Would you say living in London influences your music?

In terms of the music itself and being in London, it’s the people and experiences I have that inspires me the most. The London music scene is epic as well; it’s super experimental, innovative and boundaryless. London is an extremely vibrant, colorful, inspiring and motivational city.

 

I’ve seen besides music you also use canvas as a form of artistic expression. That’s definitely not something you see every day. Do you ever make a compilation were both your talents meet to make your view, even more, exposed?

 

would you believe me if i told you that I'm really OCD? Ps. this 1 was automatic and is XXXL ?✨

A photo posted by ✨??Gina Kushka??✨ (@ginakushka) on

 

I have been painting and drawing for as long as I’ve been singing. They’ve both gone hand and hand really. I guess painting is a different release to music, though. I like being totally alone when I paint. With my music, I know that what I’m writing will eventually be shared to appreciate and relate to, so when I write, I’m subconsciously more aware of how I tell the story, but with my paintings, I treat them as if they’re just for me. It’s like my own little bubble that I can escape to. I guess painting is like a practice for me in how to be as honest as possible in my music.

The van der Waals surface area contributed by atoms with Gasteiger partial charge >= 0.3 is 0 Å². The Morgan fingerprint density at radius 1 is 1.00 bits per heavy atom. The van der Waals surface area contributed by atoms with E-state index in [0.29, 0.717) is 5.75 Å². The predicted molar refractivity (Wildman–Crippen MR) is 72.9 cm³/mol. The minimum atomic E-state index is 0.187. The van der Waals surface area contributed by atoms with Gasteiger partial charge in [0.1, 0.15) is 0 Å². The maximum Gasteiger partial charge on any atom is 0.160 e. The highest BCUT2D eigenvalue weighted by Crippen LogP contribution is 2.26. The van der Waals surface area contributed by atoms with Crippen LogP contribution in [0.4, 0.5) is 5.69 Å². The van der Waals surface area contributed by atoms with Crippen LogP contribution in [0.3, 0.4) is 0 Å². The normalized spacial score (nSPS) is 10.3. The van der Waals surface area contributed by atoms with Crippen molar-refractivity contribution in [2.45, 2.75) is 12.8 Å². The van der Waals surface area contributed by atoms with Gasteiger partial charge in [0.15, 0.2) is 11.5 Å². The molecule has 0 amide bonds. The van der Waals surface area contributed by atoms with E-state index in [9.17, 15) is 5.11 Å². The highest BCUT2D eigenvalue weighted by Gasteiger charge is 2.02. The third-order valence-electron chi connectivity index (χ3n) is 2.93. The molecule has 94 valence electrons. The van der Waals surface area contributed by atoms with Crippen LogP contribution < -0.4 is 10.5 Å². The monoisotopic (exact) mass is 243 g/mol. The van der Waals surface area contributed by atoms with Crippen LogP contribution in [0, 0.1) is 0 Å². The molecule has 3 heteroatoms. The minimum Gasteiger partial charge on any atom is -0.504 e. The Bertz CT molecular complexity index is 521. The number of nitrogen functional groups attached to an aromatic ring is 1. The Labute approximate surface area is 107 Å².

Any other creative talents to add to the list?

Haha Well I’ve been acting and dancing since I was 4, so one day in the future, I’d really like to explore too. I also LOVE cooking; my mom used to be a restaurateur so she taught me all about the beauty of great food. Oh, and I love clothes and used to irritate my mom so much when I was little because I would always dress myself and go out in the most outrageous gears, even in my mom’s own high heeled shoes.

 

Anything else you would like to add before we finish?

Just a big thank you for connecting with my music so far!!! I can’t wait to share more next year.

 

 

 CONNECT WITH GINA KUSHKA

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Victoria Oliveira

Living in Brazil, Victoria has worked for influential brands, blogs and magazines like Dormify, Potterish, Blogócios, Rock Revolt Magazine, Inspiring Women Magazine, Conscious Magazine, myEstilo, Elegant Magazine, The Culture-ist, The Joy of Unemployment, CMuse, Thought Catalog, Diary Traveler, Elite Daily, You On Top Magazine, Affimity, and now, Youthgasm.